Sentence Examples with the word as a group

Goethe, the cosmopolitan Weltbierger of the 18th century, had himself no very intense feelings of patriotism, and, having seen Germany flourish as a group of small states under enlightened despotisms, he had little confidence in the dreamers of 1813 who hoped to see the glories of Barbarossa's empire revived.

Latreille,2 rightly estimating the value of these differences, though he was not an original worker in the field of vertebrate zoology, proposed to separate Brongniart's Batrachia from the class of Reptilia proper, as a group of equal value, for which he retained the Linnaean name of Amphibia.

They began to amble away as a group while the spokesman opened the door of the mission for me.

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It is probably owing to the possession of such glands and the varied purposes for which the silk is used that spiders as a group far surpass the other orders of Arachnida, with the possible exception of the Acari (mites and ticks), in diversity of form and of size, in numbers of genera and species, in extent of geographical distribution, and in adaptation to varied habitats.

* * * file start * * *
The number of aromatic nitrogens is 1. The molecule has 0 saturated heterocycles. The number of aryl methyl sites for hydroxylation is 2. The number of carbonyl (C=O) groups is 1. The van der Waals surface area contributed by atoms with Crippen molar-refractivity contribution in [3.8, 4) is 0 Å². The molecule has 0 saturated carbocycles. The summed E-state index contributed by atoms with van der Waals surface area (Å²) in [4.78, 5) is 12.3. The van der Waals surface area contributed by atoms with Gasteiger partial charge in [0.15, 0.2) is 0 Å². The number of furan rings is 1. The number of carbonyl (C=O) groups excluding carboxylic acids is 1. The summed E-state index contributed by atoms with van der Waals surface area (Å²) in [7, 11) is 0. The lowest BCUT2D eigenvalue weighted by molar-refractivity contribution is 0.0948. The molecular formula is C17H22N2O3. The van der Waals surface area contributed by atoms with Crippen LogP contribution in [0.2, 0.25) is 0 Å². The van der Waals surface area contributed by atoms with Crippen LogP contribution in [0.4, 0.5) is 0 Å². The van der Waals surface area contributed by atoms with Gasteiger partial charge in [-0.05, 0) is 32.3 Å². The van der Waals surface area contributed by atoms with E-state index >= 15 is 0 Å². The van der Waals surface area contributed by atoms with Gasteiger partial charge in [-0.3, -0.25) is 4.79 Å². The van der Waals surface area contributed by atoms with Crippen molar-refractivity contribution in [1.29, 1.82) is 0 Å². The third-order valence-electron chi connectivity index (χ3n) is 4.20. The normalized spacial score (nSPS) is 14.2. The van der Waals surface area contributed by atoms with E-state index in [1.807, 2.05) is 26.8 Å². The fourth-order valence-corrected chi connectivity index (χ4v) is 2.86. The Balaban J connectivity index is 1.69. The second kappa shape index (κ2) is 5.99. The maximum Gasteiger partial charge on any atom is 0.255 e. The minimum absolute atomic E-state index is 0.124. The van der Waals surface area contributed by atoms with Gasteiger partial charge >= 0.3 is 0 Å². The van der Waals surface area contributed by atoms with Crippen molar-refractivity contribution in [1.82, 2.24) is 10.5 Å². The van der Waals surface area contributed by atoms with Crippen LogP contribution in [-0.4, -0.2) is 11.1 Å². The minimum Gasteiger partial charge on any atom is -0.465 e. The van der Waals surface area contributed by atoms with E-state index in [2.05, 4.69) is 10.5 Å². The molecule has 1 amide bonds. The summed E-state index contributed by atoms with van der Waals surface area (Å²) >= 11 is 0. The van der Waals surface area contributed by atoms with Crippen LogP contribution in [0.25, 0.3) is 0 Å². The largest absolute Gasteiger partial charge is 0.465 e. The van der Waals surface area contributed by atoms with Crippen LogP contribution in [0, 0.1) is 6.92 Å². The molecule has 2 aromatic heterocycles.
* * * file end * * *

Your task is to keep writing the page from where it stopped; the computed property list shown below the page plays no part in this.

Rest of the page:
As Ptolemy seems to have regarded the district north of the Liimfjord (Limfjord) as a group of islands, the territory of the Cimbri, the northernmost tribe of the peninsula, would be included in the modern county (Amt) of Aalborg.

Many writers in recent years, among whom may be named especially Heliriegel and Wilfarth, Lawes and Gilbert, and Schlcesing and Laurent, have shown that the Leguminosae as a group form conspicuous exceptions to this rule.

Until comparatively recent times the lichens were considered as a group of simple organisms on a level with algae and fungi.

Moreover, the co-existence of man with a fauna now extinct or confined to other districts was brought to yet clearer demonstration by the discovery in these caves of certain drawings and carvings of the animals done by the ancient inhabitants themselves, such as a group of reindeer on a piece of reindeer horn, and a sketch of a mammoth, showing the elephant's long hair, on a piece of a mammoth's tusk from La Madeleine (Lartet and Christy, Reliquiae Aquitanicae, ed.

They comprise about 300 species of terrestrial, arboreal and aquatic forms, and as a group they are almost cosmopolitan, including Madagascar, but excepting new Zealand.